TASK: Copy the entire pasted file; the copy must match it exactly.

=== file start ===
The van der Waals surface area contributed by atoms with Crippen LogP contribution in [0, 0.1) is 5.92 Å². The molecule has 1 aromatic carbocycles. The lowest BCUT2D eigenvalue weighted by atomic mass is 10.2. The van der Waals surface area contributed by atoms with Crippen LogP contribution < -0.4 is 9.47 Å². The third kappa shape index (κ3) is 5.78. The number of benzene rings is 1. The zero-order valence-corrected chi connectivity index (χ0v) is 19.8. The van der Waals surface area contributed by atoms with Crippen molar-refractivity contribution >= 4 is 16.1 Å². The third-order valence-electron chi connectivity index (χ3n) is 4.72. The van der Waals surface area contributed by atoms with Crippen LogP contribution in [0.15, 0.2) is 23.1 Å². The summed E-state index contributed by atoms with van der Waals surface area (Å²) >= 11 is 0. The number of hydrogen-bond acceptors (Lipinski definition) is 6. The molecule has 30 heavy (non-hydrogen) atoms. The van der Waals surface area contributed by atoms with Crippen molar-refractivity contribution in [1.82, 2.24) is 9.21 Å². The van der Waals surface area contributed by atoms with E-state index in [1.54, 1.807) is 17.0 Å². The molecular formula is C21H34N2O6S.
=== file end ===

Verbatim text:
The van der Waals surface area contributed by atoms with Crippen LogP contribution in [0, 0.1) is 5.92 Å². The molecule has 1 aromatic carbocycles. The lowest BCUT2D eigenvalue weighted by atomic mass is 10.2. The van der Waals surface area contributed by atoms with Crippen LogP contribution < -0.4 is 9.47 Å². The third kappa shape index (κ3) is 5.78. The number of benzene rings is 1. The zero-order valence-corrected chi connectivity index (χ0v) is 19.8. The van der Waals surface area contributed by atoms with Crippen molar-refractivity contribution >= 4 is 16.1 Å². The third-order valence-electron chi connectivity index (χ3n) is 4.72. The van der Waals surface area contributed by atoms with Crippen LogP contribution in [0.15, 0.2) is 23.1 Å². The summed E-state index contributed by atoms with van der Waals surface area (Å²) >= 11 is 0. The number of hydrogen-bond acceptors (Lipinski definition) is 6. The molecule has 30 heavy (non-hydrogen) atoms. The van der Waals surface area contributed by atoms with Crippen molar-refractivity contribution in [1.82, 2.24) is 9.21 Å². The van der Waals surface area contributed by atoms with E-state index in [1.54, 1.807) is 17.0 Å². The molecular formula is C21H34N2O6S.